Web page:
The Centre for Policy Studies published some interesting findings about The Youth last week.

It found that a staggering 49 per cent of adults aged 25-39 say they can never see themselves voting Conservative at the next general election, and just 9 per cent say they are certain to do so. That is 49 per cent of The Youth saying there is zero chance of them voting Tory. That detoxification went well then.

It should not surprise us, therefore, to find that 45 per cent of those aged 18 to 24 believe government should intervene more in people’s lives and only 14 per cent of them believe government intervenes too much. Perhaps these young people want a bureaucrat to come round and cook their meals and tuck them into bed at night. Who knows?

Confusingly, however, young people are more likely than over-40s to believe that government taxes and spends too much, as opposed to too little, and they are strongly supportive – by 49 per cent to 29 per cent – of the view that government should focus on equality of opportunity rather than outcomes.

Thankfully, these young people are not overwhelmingly Corbyn supporters: just 22 per cent of those aged 18-24 and 20 per cent of 25- to 39-year-olds say they will definitely vote Labour at the next general election. Phew!

One could speculate about what these figures demonstrate. First, they seem to show that The Youth do not understand economics. On the one hand 45 per cent believe government should intervene more in people’s lives (I suspect intervention is code for, other people’s money). Yet despite this call for more governmental intervention The Youth still don’t want to be taxed too much. Confused? I am.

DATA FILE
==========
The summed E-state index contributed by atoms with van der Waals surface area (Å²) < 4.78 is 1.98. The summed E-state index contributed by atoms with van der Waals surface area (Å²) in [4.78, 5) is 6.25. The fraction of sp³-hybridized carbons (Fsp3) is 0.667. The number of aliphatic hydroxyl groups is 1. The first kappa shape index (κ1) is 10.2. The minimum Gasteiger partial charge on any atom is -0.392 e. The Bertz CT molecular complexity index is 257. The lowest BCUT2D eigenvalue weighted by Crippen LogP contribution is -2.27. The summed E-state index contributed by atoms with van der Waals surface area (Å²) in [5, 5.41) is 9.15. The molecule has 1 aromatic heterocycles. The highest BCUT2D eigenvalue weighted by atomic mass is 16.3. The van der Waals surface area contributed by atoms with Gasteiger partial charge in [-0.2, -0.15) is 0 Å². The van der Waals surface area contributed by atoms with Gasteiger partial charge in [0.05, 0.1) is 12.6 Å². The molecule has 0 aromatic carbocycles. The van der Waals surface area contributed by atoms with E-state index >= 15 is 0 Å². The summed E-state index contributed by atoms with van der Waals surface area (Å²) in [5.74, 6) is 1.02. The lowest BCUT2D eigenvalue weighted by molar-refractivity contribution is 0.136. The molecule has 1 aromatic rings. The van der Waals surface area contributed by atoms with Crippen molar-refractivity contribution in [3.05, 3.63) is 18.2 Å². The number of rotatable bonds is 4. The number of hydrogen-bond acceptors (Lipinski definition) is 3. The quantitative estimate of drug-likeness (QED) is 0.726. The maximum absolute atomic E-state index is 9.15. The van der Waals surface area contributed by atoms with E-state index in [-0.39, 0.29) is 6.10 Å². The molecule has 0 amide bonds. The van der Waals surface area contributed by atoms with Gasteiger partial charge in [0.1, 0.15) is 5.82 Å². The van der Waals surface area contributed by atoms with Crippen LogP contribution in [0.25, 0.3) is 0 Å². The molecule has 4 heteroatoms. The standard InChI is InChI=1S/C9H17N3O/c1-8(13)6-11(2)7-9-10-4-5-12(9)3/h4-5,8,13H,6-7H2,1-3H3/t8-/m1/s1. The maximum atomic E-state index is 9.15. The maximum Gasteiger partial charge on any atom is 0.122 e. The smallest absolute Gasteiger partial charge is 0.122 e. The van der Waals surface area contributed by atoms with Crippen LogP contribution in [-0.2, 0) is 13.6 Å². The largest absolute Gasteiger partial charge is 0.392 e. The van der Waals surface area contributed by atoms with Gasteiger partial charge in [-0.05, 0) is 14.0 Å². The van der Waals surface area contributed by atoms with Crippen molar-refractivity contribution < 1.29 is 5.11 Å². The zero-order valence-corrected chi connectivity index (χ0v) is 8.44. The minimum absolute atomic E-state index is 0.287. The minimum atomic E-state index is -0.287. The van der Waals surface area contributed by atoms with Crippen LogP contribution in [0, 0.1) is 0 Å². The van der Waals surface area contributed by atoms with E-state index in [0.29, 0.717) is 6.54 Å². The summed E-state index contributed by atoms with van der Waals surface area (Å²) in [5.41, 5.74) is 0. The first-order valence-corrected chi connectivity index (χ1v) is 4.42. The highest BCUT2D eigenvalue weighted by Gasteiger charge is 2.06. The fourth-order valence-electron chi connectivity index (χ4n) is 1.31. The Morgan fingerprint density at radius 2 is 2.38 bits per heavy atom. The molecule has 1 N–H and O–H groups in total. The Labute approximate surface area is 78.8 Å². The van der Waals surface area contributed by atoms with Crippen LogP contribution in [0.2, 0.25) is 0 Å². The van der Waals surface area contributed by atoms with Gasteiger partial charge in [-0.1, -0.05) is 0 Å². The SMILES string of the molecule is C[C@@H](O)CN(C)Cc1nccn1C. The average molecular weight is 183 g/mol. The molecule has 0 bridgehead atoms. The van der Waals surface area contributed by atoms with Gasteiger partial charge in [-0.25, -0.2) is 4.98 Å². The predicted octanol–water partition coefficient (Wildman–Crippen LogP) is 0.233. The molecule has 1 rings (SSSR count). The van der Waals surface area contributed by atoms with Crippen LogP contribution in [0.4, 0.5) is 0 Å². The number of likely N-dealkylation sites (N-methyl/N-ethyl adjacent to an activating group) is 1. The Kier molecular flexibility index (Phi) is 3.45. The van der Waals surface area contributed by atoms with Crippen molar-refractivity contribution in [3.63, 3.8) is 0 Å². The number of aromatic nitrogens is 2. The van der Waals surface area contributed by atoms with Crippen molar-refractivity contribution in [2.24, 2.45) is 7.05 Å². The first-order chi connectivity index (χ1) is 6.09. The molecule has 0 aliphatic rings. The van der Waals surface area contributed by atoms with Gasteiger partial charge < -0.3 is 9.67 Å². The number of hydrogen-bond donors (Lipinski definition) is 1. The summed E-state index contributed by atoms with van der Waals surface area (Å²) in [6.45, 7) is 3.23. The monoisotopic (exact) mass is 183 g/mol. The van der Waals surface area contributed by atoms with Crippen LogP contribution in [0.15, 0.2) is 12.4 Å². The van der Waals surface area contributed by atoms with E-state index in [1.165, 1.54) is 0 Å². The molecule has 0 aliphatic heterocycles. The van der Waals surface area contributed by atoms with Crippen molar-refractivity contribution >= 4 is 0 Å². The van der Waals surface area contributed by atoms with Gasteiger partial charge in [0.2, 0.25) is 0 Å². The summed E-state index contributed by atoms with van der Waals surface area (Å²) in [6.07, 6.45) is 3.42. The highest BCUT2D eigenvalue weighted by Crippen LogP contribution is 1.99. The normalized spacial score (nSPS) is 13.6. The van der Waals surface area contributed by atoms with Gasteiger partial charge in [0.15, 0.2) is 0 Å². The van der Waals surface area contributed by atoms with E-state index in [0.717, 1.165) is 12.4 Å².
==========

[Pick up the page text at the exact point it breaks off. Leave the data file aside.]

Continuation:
Indeed, it is irritating that the government takes YOUR money and not your neighbour’s to give to you. Taken together it seems to me that yet again young people want the free stuff; they want the governmental ‘assistance’ and intervention but they don’t want to pay for it. They want other people to pay for it. Don’t we all?

The CPS report also tells us: ‘Young people are more feminist than their elders. They’re prouder of Britain creating the NHS than defeating Hitler. And their political heroes are Nelson Mandela and Martin Luther King, not that discredited imperialist racist, Winston Churchill.’

Indeed, you read that right. The Youth are prouder of the socialised health system than their grandfathers’ defeat of Nazism, the most evil ideology ever to stalk the earth. And don’t even start me on their lack of enthusiasm for Churchill – they are obviously taught absolutely nothing at school.

Unsurprisingly with values such as these The Youth are depressed. Well, if I were taught to dislike one of our greatest Prime Ministers and seek to cling to government I’d be pretty depressed too.

In fact, just 18 per cent of young voters, and 13 per cent of those aged 25-39, think that Britain will be a better place in 20 years. They are also depressed about their personal finances and in particular about housing.

In fact, after reading all this I’m depressed. In sum, The Youth are social justice warriors who want to pay less tax. That’s even worse than the old-fashioned socialist. Time to lie down in a darkened room.